Estate Planning

We’re Here To Help; Understanding Estate Planning – Estate planning focuses on transferring a person’s estate at the time of their death. An “estate” consists of all property owned at death before it’s distribution by a will, trust, or state law. 

You don’t need to be wealthy to have an estate plan. If you have property, heirlooms, or anything you’d like delegated in a specific manner, you’ll need to consider an estate plan and a will. Now, an estate plan should include a will and power of attorney (both business and medical decisions), and in some cases, trusts. Tending to your estate and cementing crucial decisions can be complicated and overwhelming. We’re here to help with a team of dedicated professionals in any way, working towards giving you confidence for whatever the future may hold. 

Will and Testaments

Making sure that you have a will after your passing is crucial to a smooth transition from both a legal and personal perspective. A will is one of the key components in how your assets, property and more will be dispersed following your passing.


When creating a trust, the individual or settlor, will work with their lawyer to figure out how parts or all of their assets will be transferred while being put into the possession of the trustees. This protects assets from taxes and bypasses the probate process.

Power of Attorney

A POA is a document that gives an individual chosen by you, the principal, the legal authority in matters pertaining to finances and health. Power of Attorneys are typically enacted in times of illness, disability, or when the principal can’t be present to sign necessary legal documents.

Living Wills

There are numerous aspects to living wills, but the main purpose of this course of action is to allow the individual to designate a trustee to oversee and manage their assets in preparation for the beneficiary. This makes the transfer of assets easier once the grantor passes, and allows in most instances to skip probate.

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How do I get help administrating an estate?

You should retain an attorney who works regularly in estate administration. Word-of-mouth referrals are best, so ask your friends and contacts if they have a probate attorney they have used. A simple google search for “estate planning attorney” or “probate attorney” might also yield results. Alternatively, try searching online for “estate planning council” combined with the area where you need to administer the estate. (For example, the following areas/cities have their own councils: Hampton Roads, Richmond, Northern Virginia). In Virginia, many probate attorneys are members of estate planning councils, and the council directories are often published online.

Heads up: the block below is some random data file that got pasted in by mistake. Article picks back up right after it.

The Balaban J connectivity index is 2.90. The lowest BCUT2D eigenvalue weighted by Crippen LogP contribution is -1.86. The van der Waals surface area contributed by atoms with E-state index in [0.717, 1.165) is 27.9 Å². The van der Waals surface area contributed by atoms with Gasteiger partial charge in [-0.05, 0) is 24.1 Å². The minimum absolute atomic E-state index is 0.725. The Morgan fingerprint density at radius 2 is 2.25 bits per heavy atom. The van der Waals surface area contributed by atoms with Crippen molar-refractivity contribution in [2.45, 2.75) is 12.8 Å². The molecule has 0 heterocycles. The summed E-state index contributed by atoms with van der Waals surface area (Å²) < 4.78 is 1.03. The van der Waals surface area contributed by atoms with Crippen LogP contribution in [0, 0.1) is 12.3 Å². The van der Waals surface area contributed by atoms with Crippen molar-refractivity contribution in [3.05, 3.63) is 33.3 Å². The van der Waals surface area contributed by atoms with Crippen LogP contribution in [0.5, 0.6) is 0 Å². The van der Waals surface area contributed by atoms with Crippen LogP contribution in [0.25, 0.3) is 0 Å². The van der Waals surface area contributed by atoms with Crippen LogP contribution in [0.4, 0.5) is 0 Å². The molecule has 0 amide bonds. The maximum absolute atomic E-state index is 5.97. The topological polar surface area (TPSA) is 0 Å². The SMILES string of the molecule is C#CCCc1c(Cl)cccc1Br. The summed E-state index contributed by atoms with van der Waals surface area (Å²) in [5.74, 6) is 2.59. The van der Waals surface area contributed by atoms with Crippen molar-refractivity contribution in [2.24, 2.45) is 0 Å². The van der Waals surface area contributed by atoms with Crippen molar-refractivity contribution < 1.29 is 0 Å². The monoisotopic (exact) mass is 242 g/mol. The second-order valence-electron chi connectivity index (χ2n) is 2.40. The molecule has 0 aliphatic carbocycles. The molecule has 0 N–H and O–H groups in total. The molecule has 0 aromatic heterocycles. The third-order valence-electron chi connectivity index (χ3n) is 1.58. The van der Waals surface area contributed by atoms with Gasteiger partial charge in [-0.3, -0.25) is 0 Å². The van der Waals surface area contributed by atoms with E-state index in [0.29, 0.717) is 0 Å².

How quickly can real property be sold from an estate?

If real property is sold within one year of the decedent’s death, the purchaser and the title company will insist on certain protections against creditors who have valid claims against the estate but have not yet asserted them. In addition, parties with an interest in the estate will not yet have had the full one-year period in which to file a complaint to contest the validity of the Will. If the real property is sold within one-year of the decedent’s death, the proceeds for sale can be held in an escrow account which is available to the Personal Representative to pay legitimate estate expenses. Also, in some cases, it is possible to obtain a surety bond allowing the beneficiaries to obtain the sale proceeds.

What happens to someone’s debts when they die?

Death does not extinguish the claims against a person. Probate is designed to protect the right of beneficiaries and creditors. Each creditor has a right to file his, her or its claim against the estate with the Commissioner of Accounts. The Commissioner then adjudicates the claim on its merits and reports to the Court. If a claim is uncontested by a Personal Representative, the Personal Representative and the Claimant can agree to the terms of payment. Filing a claim with the Commissioner can be done informally.


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